Thursday, October 13, 2005


I want to talk a little bit about faith today. The Bible says that faith is "the substance of things hoped for...the evidence of things not seen".

What does that mean? For me faith in God is a vital part of my everyday life. I believe that God will prevail through whatever circumstances arise. Everyone has faith. Maybe you have faith in science. Maybe you have faith in evolution. Maybe you have faith in your own abilities. Maybe you have faith in our government.

We all have faith. The question is whether what we have faith in is something that will last beyond tomorrow. Science changes daily, so it's hard to put too much faith in that. Evolution has too many holes in it to be taken seriously. Having faith in your abilities is a great thing but where did those abilities come from? Having faith in our government is dicey because the people in charge change so often.

I decided a long time ago that my faith was best placed in something that is never changing, and eternal. The God of Abraham, Isaac and Jacob is the same God who is in charge today. His Word gives us a guidebook to help us through life's challenges and the direction we need to find a better way to live.

My faith was tested recently when someone very close to me, who had a dynamic relationship with the Lord, died. She was the most amazing person I've ever known. She would help anyone in need, even if that person had just slapped her in the face. She was brave beyond words. Even in her last days she was more concerned with other people than she was with her own situation.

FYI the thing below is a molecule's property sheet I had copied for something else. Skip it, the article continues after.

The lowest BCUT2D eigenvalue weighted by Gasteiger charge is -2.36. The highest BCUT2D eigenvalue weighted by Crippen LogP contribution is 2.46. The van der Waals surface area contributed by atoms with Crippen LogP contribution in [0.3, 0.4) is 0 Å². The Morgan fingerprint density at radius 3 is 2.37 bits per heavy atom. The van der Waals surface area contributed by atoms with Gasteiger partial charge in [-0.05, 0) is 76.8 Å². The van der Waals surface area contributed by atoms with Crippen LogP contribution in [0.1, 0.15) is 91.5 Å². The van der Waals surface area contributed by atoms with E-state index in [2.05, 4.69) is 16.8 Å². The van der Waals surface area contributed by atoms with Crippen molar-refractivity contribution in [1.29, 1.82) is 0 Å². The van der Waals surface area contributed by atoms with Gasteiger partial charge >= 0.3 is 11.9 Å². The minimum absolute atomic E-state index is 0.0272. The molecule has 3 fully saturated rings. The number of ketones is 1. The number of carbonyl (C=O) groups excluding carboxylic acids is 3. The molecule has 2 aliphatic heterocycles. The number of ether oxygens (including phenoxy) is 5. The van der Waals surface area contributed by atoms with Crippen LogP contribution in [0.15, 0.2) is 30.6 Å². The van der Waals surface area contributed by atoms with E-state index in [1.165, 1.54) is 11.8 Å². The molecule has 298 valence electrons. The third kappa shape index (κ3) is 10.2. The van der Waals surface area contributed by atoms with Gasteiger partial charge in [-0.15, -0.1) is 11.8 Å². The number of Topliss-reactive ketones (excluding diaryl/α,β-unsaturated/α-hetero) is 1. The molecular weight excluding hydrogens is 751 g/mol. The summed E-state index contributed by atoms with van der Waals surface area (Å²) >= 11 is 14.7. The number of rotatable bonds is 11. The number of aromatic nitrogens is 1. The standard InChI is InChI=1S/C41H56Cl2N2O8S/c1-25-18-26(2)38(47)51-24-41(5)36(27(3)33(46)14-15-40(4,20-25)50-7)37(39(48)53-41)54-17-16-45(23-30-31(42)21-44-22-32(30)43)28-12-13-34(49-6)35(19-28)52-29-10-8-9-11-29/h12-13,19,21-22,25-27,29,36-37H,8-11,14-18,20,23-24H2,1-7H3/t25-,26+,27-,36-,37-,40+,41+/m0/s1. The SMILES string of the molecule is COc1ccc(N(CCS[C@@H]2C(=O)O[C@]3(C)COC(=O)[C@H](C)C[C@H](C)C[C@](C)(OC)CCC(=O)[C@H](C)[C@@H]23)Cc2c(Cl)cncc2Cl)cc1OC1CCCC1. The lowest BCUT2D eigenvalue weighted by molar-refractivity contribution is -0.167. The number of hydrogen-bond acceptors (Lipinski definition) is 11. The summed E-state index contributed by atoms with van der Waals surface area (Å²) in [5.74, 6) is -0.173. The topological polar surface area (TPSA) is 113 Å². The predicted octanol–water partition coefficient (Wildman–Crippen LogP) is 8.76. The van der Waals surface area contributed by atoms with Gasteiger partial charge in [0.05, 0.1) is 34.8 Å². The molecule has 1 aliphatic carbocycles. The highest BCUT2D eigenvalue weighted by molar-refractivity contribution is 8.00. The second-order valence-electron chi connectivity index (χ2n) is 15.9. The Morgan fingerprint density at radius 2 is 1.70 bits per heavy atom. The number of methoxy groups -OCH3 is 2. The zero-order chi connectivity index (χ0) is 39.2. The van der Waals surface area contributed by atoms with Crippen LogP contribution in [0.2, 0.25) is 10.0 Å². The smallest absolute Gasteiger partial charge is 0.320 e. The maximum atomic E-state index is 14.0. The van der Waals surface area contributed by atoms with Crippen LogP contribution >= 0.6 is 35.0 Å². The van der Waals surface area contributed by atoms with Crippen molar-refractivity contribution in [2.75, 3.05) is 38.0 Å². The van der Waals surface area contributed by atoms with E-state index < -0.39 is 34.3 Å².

When my aunt died of this horrible disease after fighting it for 12 years I had a crisis of faith. Here is a woman who served God faithfully for many years and yet he allowed her to be consumed by this plague.

I don't know why God chose to take her the way he did. Honestly, I still struggle with a certain amount of anger, both towards God and towards some of the people in her life who made her last few years much harder than they should have been. There are times when something will remind me of her and I get furious with God all over again. I wonder why he would let her suffer so much, both physically and emotionally.

I've come to understand a couple of things through this that I didn't really get before.

Number one. The passage in the bible that says that God will not burden us with more than we can carry has taken on a very different meaning for me. I always thought it meant that God wouldn't give us any more trouble than we could deal with. Now I think that's only partly true. God will give us only what we are capable of doing in order to carry out his plan. In my aunt's case, she was capable of carrying more than most, so he put more on her. The result, in my opinion, was more difficulty in this world, but a great reward in the next.

Number two is something the pastor at my church mentioned one of the very first times I visited there. Almost in passing during his sermon he said something about how once we've reached that point where there's no more room to grow, nothing more to learn from this world...that's when God takes us. I believe that's what happened with my aunt. She had reached as many people as she could, done as much for the Lord as was possible. So he took her home.

In the end, my faith is stronger for having known my aunt, and even stronger for having watched how she handled death.

In closing, I want to leave you with the last verse of an old Ray Boltz song. Every time I hear it, it reminds of what my aunt was, and what I aspire to be...

One by one they came
as far as the eye could see
each life somehow touched
by your generosity
little things you had done
sacrifices made
unnoticed on the earth,
but in heaven, now proclaimed

And I know up in heaven,
you're not supposed to cry.
But I'm almost sure,
there were tears in your eyes.

When Jesus took you by the hand,
and you stood before the Lord,
and he said...

My child look around you...

For Great is your reward.


Post a Comment

<< Home